In Pursuit of Freedom explores the everyday heroes of Brooklyn’s anti-slavery movement. The public history project is a partnership of Brooklyn Historical Society, Weeksville Heritage Center, and Irondale Ensemble Project.
Brooklyn’s anti-slavery movement began in the neighborhoods we now call DUMBO and Vinegar Hill. At the end of the American Revolution, this was the town of Brooklyn. It was one of six agricultural towns in Kings County until it was incorporated as the city of Brooklyn in 1834.
In the early 19th century, this area was the village of Brooklyn, located within the town of the same name. It was the heart of the burgeoning city. Brooklyn’s anti-slavery pioneers — free African Americans — lived here from 1810 onwards. They built institutions to combat racism on behalf of all people of color, especially when the end of slavery in New York State in 1827 came without equality.
In the 19th century, Brooklyn urbanized rapidly. What began as the small village of Brooklyn, centered around the Fulton Ferry, transformed into a bustling city. Brooklyn Heights — the first commuter suburb in the United States — signaled this change. Hezekiah Beers Pierrepont, Brooklyn’s first modern land developer, sold farmland previously owned by slave holders to individual investors. Soon, Brooklyn contained paved streets, streetlights, schools, churches, homes of various styles, and a variety of businesses.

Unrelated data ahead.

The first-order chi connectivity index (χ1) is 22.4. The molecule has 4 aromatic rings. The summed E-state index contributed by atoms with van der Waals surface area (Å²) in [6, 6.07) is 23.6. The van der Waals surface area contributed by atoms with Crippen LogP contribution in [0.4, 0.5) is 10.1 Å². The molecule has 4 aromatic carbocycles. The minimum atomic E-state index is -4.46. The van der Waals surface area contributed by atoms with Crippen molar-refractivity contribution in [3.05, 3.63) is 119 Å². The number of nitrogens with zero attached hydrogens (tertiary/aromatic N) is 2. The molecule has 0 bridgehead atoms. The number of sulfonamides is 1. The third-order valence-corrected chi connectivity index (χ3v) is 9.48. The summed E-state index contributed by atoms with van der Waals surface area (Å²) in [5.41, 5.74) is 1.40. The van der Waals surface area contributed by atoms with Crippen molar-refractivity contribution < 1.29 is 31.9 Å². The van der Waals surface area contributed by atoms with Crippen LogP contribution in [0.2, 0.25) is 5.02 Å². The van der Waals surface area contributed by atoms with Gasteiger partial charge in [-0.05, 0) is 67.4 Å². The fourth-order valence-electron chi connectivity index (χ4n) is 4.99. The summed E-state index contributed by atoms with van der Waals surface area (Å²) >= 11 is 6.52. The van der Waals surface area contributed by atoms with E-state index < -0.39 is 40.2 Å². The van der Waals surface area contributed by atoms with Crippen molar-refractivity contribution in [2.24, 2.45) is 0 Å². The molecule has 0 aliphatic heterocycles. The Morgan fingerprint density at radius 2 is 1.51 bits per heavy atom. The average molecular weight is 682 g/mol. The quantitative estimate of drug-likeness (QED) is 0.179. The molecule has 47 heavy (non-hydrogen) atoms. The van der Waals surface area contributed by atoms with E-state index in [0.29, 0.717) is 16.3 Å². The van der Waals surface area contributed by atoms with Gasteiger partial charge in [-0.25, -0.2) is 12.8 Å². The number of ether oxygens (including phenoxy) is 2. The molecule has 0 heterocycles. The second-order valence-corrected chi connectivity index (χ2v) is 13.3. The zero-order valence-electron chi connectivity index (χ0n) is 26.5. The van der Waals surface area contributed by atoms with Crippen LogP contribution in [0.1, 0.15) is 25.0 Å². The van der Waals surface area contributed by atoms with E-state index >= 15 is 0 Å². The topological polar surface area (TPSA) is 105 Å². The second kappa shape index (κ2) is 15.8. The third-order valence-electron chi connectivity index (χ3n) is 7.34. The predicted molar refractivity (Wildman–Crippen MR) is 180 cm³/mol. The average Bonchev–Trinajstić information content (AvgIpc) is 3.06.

The financial panic of 1837 halted Brooklyn’s rapid urban transformation. One year later, free black New Yorkers took advantage of low property prices to intentionally establish the community of Weeksville as a self-sufficient haven for African Americans. Located in Brooklyn’s ninth ward, Weeksville was the most distant and secluded anti-slavery base from the city’s downtown area, thus it offered safety, refuge, and freedom to its residents.
In recent years, Williamsburg has experienced rapid gentrification and a changing waterfront that mix remnants of its industrial past with modern luxury condos. But in 1838, Williamsburg was merely a village or small independent town within Bushwick (one of six towns in Kings County). It quickly transformed from a village to a town to a city before it was finally absorbed by Brooklyn in 1855. During this growth, it was home to a number of German immigrants and the second largest African American community in Kings County.